I was driving down a major road in our town this weekend when I pulled up next to a car in which the driver was holding her pink smartphone with the same hand as she held the steering wheel, right up at dashboard level. She was actively staring at the screen, scrolling and typing. Feeling guilty myself anytime I take a call without a hands-free headset, I was appalled at this blatant disregard for common sense, safety, and Illinois’ new ban on all texting and handheld phone use while driving. Okay, I reasoned, we’re at a stoplight. And I suppose she could be looking at a GPS map.
But no, as the light turned green, the scrolling and taping motion told me she was not looking at a map, nor did she have any intention of putting the phone down. We stayed pretty level with each other and stopped at two more lights together before she eventually sped away, and any time I glanced over, her posture and the scrolling and tapping hadn’t changed.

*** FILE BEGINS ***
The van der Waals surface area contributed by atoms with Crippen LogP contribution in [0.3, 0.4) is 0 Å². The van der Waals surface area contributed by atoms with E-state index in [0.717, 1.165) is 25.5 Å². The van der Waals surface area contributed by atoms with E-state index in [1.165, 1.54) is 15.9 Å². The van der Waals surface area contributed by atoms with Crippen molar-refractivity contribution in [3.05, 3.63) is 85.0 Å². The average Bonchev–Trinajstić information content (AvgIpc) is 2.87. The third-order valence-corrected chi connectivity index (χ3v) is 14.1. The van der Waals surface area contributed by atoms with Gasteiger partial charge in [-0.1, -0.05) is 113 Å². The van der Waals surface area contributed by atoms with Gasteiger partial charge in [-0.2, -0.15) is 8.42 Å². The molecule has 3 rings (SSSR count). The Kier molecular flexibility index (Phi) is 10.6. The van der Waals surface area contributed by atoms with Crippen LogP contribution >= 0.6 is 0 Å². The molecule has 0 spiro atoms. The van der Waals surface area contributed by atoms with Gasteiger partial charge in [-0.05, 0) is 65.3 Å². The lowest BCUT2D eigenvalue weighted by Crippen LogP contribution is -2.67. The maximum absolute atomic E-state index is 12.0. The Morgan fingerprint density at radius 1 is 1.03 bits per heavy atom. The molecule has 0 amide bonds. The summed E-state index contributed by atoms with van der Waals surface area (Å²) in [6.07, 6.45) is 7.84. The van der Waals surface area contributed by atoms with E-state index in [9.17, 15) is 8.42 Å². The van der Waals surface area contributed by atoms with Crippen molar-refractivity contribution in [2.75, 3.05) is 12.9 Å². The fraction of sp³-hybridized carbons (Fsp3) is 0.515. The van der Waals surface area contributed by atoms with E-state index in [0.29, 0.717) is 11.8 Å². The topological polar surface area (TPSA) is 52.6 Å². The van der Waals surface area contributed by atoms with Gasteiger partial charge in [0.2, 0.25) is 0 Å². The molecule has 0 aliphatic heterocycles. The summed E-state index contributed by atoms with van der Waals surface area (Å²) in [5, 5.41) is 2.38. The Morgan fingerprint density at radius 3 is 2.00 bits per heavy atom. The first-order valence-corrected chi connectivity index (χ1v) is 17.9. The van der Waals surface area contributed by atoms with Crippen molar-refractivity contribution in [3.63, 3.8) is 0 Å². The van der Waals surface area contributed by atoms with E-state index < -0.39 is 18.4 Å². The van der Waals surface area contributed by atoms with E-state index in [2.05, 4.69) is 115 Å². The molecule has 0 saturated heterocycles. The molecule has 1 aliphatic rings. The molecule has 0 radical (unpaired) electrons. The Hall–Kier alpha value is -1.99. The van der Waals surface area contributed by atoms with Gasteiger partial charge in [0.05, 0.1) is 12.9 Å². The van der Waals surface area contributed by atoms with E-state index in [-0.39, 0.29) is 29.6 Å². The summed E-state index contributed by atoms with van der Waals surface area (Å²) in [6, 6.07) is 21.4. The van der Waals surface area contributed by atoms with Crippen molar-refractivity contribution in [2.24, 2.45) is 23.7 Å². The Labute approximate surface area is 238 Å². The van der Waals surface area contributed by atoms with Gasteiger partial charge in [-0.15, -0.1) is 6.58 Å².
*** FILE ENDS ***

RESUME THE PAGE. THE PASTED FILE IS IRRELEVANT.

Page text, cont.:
Yes, I admit, I am judging her. I would love to be wrong, but I have a very hard time not seeing her as a danger to myself, my children, and everyone else on the road. Because for any of us, it is only a matter of time before our distraction behind the wheel hurts someone.
Which leads me to the PSA I just saw, shared by the website Upworthy. (The PSA is from Volkswagen and was posted by MadOverAds.)
Please, parents, set the example for your children and define a standard of zero tolerance for phone use while driving. Not only is it the law in Illinois, it is unquestionably a matter of safety for your children and for others. I get the temptation — I have to discipline myself frequently to ignore the buzzes and pings coming from my phone while driving. And I have been the passenger with friends, my husband, even my father as the driver started using the phone to look up a restaurant or answer a text (at which point I grab the phone and do it for them). The point is, none of us are good enough drivers to get away with it forever. We simply cannot allow ourselves or those we love to fall to the temptation to use the phone while driving, even “just this once.”